- Tasks – Time is perhaps depression’s greatest ally. What ever time you leave infilled during the day is seen as an opportunity for depression. Filling your day and keeping you mind focused on positive and achievable goals helps you to feel useful, purposeful and productive, all dreaded enemies of depression. Your first set of tasks should be routine ones you complete everyday such as cleaning the kitchen, vacuuming, sweeping floors etc. These tasks provide daily focus and immediately benefit your household. The next tasks should be stuff that isn’t routine but are still required, mowing the lawn, oiling a deck, washing cars etc. It’s ok to make a list of these tasks but to avoid disappointment don’t prioritise or attach completion dates. If you miss a goal you could find yourself walking away from the list and falling back into depression. Instead each evening look at your list and pick one or two to complete the next day. It’s important to remember that you pick achievable tasks and complete them, this isn’t about finishing the list. You need goals to get you off the lounge and the ensuing sense of achievement and accomplishment. When you finish your task take some times reflect and enjoy the achievement. Even small goals can result in great feelings.
- Socialise – an enormous challenge for the depressed or PTS afflicted is the ability to socialise. In seeing yourself as broken you believe other people will see you the same way, not understand you or show you pity and sympathy. At this point you need to take the advice of an Old Navy Chief and “harden the fuck up”. Your feeling sorry for yourself which helps no one including you. You need to make an effort to interact socially two to three times a week so you can feel like a person and have conversations. Humans are inherently social and not designed to be hermits. Chatting over coffee or a round of golf will seperate you from the black dog. It doesn’t matter what you talk about the interaction provides a sense of belonging and comradeship. It dispels feelings of loneliness and the need to lock yourself away.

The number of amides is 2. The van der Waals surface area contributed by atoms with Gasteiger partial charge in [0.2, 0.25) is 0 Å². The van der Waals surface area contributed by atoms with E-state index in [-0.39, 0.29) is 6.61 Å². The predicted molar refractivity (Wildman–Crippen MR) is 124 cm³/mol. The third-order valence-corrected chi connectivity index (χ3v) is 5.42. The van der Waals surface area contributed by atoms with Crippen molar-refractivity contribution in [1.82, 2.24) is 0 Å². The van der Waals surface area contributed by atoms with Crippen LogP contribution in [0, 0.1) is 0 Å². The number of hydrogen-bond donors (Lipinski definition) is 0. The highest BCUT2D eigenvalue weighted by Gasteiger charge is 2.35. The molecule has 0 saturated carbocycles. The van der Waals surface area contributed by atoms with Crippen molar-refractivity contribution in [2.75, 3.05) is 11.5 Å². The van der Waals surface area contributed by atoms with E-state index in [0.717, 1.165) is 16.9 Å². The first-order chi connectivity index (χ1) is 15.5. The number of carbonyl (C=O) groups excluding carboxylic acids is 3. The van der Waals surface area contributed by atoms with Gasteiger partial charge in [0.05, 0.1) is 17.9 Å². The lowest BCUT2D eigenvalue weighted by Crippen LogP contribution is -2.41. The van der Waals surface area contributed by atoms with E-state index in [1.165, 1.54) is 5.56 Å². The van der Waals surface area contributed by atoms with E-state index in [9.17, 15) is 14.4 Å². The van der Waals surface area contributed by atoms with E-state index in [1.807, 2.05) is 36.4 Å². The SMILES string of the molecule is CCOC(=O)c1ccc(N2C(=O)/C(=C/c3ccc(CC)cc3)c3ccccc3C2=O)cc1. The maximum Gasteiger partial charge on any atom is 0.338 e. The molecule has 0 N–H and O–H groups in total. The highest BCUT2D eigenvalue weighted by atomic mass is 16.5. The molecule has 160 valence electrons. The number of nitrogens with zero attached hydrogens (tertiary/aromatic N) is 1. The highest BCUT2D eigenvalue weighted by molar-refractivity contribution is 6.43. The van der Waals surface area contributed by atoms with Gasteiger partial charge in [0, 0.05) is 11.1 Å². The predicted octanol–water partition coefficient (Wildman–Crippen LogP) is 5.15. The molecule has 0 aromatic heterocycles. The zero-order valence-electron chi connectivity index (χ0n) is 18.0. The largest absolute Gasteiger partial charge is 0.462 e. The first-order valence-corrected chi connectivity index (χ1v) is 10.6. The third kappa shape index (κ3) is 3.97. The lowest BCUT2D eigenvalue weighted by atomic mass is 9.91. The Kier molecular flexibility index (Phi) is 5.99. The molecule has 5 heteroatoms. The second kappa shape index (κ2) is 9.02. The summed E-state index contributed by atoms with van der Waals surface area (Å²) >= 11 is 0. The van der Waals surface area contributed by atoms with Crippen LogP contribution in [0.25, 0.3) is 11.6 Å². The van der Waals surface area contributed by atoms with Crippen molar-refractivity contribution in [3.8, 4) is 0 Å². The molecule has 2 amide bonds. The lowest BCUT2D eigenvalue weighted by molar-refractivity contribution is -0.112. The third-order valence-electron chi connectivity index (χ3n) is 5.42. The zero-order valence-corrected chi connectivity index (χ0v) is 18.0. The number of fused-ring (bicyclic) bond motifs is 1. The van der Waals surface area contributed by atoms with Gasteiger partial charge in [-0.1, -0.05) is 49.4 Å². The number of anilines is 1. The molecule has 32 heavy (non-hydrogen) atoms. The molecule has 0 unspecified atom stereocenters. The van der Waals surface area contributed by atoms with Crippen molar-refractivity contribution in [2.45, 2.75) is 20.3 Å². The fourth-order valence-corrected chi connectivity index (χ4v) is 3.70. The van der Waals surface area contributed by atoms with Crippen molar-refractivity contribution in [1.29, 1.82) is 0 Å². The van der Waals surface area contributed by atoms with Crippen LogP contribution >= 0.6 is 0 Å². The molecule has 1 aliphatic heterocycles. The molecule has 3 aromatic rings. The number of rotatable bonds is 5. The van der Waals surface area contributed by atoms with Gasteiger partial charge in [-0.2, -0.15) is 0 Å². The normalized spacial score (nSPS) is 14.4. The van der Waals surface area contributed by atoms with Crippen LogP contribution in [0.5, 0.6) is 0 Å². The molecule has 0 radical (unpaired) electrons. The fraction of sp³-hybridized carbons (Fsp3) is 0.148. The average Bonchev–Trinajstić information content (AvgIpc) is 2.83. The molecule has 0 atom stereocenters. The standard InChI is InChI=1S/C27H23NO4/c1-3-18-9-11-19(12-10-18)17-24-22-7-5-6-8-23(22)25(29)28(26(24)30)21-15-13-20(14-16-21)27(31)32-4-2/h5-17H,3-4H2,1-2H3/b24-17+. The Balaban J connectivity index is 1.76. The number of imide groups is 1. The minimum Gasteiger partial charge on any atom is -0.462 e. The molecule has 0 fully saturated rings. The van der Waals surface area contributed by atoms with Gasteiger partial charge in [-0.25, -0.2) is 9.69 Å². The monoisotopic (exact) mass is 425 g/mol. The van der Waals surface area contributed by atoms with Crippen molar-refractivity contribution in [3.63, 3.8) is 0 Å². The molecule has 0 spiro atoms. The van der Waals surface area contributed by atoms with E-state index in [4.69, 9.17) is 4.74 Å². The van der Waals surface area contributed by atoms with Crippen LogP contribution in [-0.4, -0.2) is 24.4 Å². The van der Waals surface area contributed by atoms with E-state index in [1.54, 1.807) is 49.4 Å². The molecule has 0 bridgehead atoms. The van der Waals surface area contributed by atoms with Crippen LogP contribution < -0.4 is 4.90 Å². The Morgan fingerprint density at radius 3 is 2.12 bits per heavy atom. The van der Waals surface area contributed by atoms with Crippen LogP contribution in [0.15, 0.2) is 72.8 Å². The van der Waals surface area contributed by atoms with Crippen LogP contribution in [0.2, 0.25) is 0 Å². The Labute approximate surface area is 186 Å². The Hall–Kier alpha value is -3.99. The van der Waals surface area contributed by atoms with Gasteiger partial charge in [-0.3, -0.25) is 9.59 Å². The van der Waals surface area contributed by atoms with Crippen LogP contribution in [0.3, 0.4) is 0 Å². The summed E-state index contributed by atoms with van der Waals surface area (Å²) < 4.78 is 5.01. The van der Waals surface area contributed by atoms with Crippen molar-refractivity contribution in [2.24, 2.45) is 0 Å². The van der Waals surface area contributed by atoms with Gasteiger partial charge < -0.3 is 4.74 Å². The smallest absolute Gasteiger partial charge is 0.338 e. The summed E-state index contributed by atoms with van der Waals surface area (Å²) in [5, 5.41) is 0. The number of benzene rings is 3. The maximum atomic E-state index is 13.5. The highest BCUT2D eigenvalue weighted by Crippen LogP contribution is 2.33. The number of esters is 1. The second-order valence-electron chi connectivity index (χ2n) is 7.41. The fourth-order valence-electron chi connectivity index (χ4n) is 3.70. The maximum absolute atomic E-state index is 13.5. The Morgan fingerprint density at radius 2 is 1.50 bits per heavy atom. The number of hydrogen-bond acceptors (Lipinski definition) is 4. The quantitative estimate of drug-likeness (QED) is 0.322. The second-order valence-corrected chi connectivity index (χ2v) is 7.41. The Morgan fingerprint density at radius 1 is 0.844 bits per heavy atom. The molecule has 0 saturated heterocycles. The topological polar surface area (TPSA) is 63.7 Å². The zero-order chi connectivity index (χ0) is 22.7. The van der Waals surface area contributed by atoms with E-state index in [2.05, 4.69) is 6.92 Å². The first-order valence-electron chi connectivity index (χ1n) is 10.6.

- Family – Last but certainly not least. Talk to your family, immediate and extended. They get you are dealing with stuff but can’t help if they don’t know what it is or what to do. If you withdraw and push them away they become confused, feel un loved which opens the door for a whole range of emotional issues in everyone. If you talk to them they will get it and will help. This is where unconditional love, belonging and encouragement come from. Once your family are on the same page half the battle is won.
So this is my plan and it works for me, now it’s in place I can be flexible with different parts as I need. There are occasions when I fall outside the program but because it exists I can reset myself, not providing the dog an opportunity to take hold of me.
While having a plan is great its no good if the dog has too big a hold for you to start. If you feel yourself spiralling then there a number of organisations you can contact for help in halting the spiral and getting to a starting point. Remember people care and can help, reach out get the help and then make a start on your plan.